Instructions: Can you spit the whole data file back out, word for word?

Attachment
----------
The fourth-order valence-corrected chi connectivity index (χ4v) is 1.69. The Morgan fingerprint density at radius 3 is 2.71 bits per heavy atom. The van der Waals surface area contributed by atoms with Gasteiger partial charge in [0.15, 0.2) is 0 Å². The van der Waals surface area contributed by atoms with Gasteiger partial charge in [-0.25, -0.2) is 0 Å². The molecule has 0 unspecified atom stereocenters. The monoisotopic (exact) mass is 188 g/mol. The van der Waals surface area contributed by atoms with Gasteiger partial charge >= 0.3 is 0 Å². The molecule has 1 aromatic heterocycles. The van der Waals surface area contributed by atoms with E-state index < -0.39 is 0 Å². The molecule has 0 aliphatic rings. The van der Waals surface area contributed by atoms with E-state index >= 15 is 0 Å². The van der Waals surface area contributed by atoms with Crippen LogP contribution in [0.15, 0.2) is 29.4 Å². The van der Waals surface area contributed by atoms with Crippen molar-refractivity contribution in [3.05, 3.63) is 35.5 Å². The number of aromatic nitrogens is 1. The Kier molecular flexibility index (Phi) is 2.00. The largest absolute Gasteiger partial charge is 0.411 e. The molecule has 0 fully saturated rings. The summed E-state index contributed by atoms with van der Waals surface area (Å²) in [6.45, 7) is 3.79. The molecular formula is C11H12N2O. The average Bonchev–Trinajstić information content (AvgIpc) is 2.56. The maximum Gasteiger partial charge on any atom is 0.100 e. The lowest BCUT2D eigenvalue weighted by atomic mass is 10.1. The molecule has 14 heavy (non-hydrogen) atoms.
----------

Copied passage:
The fourth-order valence-corrected chi connectivity index (χ4v) is 1.69. The Morgan fingerprint density at radius 3 is 2.71 bits per heavy atom. The van der Waals surface area contributed by atoms with Gasteiger partial charge in [0.15, 0.2) is 0 Å². The van der Waals surface area contributed by atoms with Gasteiger partial charge in [-0.25, -0.2) is 0 Å². The molecule has 0 unspecified atom stereocenters. The monoisotopic (exact) mass is 188 g/mol. The van der Waals surface area contributed by atoms with Gasteiger partial charge >= 0.3 is 0 Å². The molecule has 1 aromatic heterocycles. The van der Waals surface area contributed by atoms with E-state index < -0.39 is 0 Å². The molecule has 0 aliphatic rings. The van der Waals surface area contributed by atoms with E-state index >= 15 is 0 Å². The van der Waals surface area contributed by atoms with Crippen LogP contribution in [0.15, 0.2) is 29.4 Å². The van der Waals surface area contributed by atoms with Crippen molar-refractivity contribution in [3.05, 3.63) is 35.5 Å². The number of aromatic nitrogens is 1. The Kier molecular flexibility index (Phi) is 2.00. The largest absolute Gasteiger partial charge is 0.411 e. The molecule has 0 fully saturated rings. The summed E-state index contributed by atoms with van der Waals surface area (Å²) in [6.45, 7) is 3.79. The molecular formula is C11H12N2O. The average Bonchev–Trinajstić information content (AvgIpc) is 2.56. The maximum Gasteiger partial charge on any atom is 0.100 e. The lowest BCUT2D eigenvalue weighted by atomic mass is 10.1. The molecule has 14 heavy (non-hydrogen) atoms.